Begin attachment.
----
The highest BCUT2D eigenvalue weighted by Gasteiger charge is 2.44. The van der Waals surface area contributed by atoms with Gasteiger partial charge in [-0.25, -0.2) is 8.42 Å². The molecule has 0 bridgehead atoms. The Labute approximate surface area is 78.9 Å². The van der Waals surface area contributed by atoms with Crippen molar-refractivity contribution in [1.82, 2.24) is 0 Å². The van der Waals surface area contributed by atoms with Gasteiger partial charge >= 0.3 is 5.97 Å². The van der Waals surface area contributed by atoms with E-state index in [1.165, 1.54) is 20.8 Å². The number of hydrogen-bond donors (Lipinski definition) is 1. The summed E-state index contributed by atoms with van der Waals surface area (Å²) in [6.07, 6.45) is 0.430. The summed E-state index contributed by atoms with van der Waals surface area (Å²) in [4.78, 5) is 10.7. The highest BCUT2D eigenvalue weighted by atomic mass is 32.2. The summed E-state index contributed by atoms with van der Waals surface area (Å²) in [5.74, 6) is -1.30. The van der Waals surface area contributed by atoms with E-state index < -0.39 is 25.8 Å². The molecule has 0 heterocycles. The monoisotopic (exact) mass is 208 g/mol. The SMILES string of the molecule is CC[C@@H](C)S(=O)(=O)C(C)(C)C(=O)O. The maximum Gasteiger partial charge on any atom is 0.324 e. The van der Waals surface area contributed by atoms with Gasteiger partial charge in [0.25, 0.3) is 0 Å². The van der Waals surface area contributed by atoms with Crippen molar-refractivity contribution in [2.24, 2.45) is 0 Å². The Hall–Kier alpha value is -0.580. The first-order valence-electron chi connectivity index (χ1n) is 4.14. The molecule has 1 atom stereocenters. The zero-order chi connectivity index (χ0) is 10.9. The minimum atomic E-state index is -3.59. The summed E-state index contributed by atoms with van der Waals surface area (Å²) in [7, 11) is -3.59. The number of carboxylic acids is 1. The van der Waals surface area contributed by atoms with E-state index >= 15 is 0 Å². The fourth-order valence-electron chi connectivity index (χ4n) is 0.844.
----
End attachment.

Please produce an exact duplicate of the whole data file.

The highest BCUT2D eigenvalue weighted by Gasteiger charge is 2.44. The van der Waals surface area contributed by atoms with Gasteiger partial charge in [-0.25, -0.2) is 8.42 Å². The molecule has 0 bridgehead atoms. The Labute approximate surface area is 78.9 Å². The van der Waals surface area contributed by atoms with Crippen molar-refractivity contribution in [1.82, 2.24) is 0 Å². The van der Waals surface area contributed by atoms with Gasteiger partial charge >= 0.3 is 5.97 Å². The van der Waals surface area contributed by atoms with E-state index in [1.165, 1.54) is 20.8 Å². The number of hydrogen-bond donors (Lipinski definition) is 1. The summed E-state index contributed by atoms with van der Waals surface area (Å²) in [6.07, 6.45) is 0.430. The summed E-state index contributed by atoms with van der Waals surface area (Å²) in [4.78, 5) is 10.7. The highest BCUT2D eigenvalue weighted by atomic mass is 32.2. The summed E-state index contributed by atoms with van der Waals surface area (Å²) in [5.74, 6) is -1.30. The van der Waals surface area contributed by atoms with E-state index < -0.39 is 25.8 Å². The molecule has 0 heterocycles. The monoisotopic (exact) mass is 208 g/mol. The SMILES string of the molecule is CC[C@@H](C)S(=O)(=O)C(C)(C)C(=O)O. The maximum Gasteiger partial charge on any atom is 0.324 e. The van der Waals surface area contributed by atoms with Gasteiger partial charge in [0.25, 0.3) is 0 Å². The van der Waals surface area contributed by atoms with Crippen molar-refractivity contribution in [2.24, 2.45) is 0 Å². The Hall–Kier alpha value is -0.580. The first-order valence-electron chi connectivity index (χ1n) is 4.14. The molecule has 1 atom stereocenters. The zero-order chi connectivity index (χ0) is 10.9. The minimum atomic E-state index is -3.59. The summed E-state index contributed by atoms with van der Waals surface area (Å²) in [7, 11) is -3.59. The number of carboxylic acids is 1. The van der Waals surface area contributed by atoms with E-state index >= 15 is 0 Å². The fourth-order valence-electron chi connectivity index (χ4n) is 0.844.